Sustainable mobility: walking the talk
eCabs co-founder Dr Andrew Bezzina says that eCabs has reprioritised its vision towards a long term sustainable and cleaner platform.
March 2020 changed the trajectory of many businesses the world over. However, an uncontrollable situation that gave us eerily quiet roads, also gave us cleaner oxygen and clearer air.
Nature was given the time and space needed to blossom with balances restored on land, air and sea. We learned to love what we miss so much in our country. The countryside walks with our families and the nature that we have come to take for granted over the years.
In many ways that situation contributed to the resetting of our thinking around the boardroom table. It saw us reprioritise, amongst many things, our vision towards a long term sustainable and cleaner platform. This is at the core of our Environmental, Social & Governance agenda.
Having a local operation that runs entirely on electric and hybrid vehicles by 2025 is no mean feat. It presents many challenges and relies on multiple stakeholder responsibilities.
Earlier this year we launched a pilot project. We invested in a multi-branded fleet of fully electric vehicles to test and to determine the operational and commercial suitability of EV’s in a 24/7 operational context on our challenging road network.
In eight months, we test covered 150,000kms, consuming 18,000KwH of electricity, translating to 0.12KwH per kilometre travelled. In the process, we saved 7.3 tonnes in CO2 emission versus an internal combustion engine (ICE). Additionally, we also benefited from economic savings of 65% of the fuel costs.
With a fully electric eCabs fleet, these CO2 savings would go up to over 650 tonnes p.a. More than quadruple that had we to manage to incentivise and convince all our partner drivers to follow suit. The process also saw us benefiting from 60% in cost savings for maintenance and servicing.
Incentives for all ECO rides
Having over 1,000 partner drivers on our platform in Malta, we launched a financial incentive for all with a reduced commission rate charged for all ECO rides. We thereby made a direct financial contribution towards the attainment of these goals. In doing this, we have added more incentives to the existing government grants for partner drivers to invest in cleaner vehicles.
As we work at gradually decommissioning ICE vehicles and replacing them with Electric Vehicles (EVs), we will continue to incentivise our partner drivers to do the same with their vehicles. Our goal is to complete the full transition by 2025.
Of course, no project of this sort comes without challenges. The largest challenge we collectively face as a nation revolves around the county’s charging infrastructure with vehicle range coming into play.
A long term sustainable solution
To give some important context, between the EV brands tested, we resulted with an average range of 290kms, running a half-day on a full charge. That is 55% less than a full tank of fuel in an ICE, and just about serves our range requirements today. By this summer we will need to close that 55% deficit.
On a positive note, we have commenced tests on a new set of EVs. These tests are estimated to solve this range issue . However, the long-term solution comes in the form of a mix of fast and normal charging cycles for a healthy battery lifetime – an important factor with manufacturers’ battery guarantees covering eight years or 160,000 kms, whichever comes first.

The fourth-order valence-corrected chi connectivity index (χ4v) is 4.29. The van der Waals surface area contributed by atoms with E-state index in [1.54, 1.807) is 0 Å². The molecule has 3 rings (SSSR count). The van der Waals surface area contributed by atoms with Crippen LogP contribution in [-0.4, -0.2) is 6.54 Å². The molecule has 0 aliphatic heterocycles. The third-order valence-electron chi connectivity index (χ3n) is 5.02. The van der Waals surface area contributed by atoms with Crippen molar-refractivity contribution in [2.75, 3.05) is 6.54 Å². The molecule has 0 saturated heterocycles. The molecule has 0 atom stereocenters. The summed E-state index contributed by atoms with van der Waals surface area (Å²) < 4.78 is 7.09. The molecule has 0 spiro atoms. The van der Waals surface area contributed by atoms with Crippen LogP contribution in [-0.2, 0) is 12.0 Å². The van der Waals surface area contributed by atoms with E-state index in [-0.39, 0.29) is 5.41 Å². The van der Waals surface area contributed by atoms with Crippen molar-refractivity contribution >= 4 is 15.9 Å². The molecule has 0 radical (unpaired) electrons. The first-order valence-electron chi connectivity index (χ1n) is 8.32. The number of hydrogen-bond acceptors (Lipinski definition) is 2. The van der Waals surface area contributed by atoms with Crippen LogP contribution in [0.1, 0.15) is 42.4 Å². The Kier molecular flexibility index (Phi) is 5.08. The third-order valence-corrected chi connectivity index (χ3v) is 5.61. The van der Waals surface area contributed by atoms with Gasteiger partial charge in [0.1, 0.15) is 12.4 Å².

The country’s charging infrastructure would therefore be best planned for fast charging. This would leave the 8-10hr charging cycle at the base, or the home in the case of consumers.
It will however also come with its trade-offs. Existing parking spots would need to be given up for EV charging spaces. And we all know that parking is in short supply.
“We need to be more serious about this vision”
For larger fleet operators, there are also limitations on how many chargers can be installed on a standard 3-phase electricity meter. Fleet operators will inevitably have to invest in their own substations, with a hefty investment of around €150,000.
We are already drawing up outline plans for an electricity substation at our logistics centre. Additionally, we have held discussions with the government. They have confirmed plans for such substations to be partially funded via grants or tax credits.
As a country, we need to be more serious about this vision. With a growing population and with consumption on a constant long-term growth rate, we need to acknowledge that these important changes are an absolute must. This will require national commitment and the execution of a plan which doesn’t waver every year or two.
Greenwashing and skin-deep changes will not cut it. All stakeholder at multiple levels need to address a national transition to EVs.
Build and shaping tech for a sustainable future
As the main orchestra conductor, the Maltese Government does not have it easy. However important stakeholders also include consumers who ultimately affect demand, and by default shape supply. Fleet operators will need to be ready to invest in and anticipate the demand generated. In the meantime, we will continue to build and shape the technology that addresses our industry’s challenges, remaining committed to the investment needed in EVs and the infrastructure required to make it work.
Let us however make no mistake. Sustainable efforts by single companies will be futile unless all stakeholders complement them by a concerted effort and commitment. As we remain committed to the cause, we are also confident that all stakeholders can and will come together to effect change and walk the talk.
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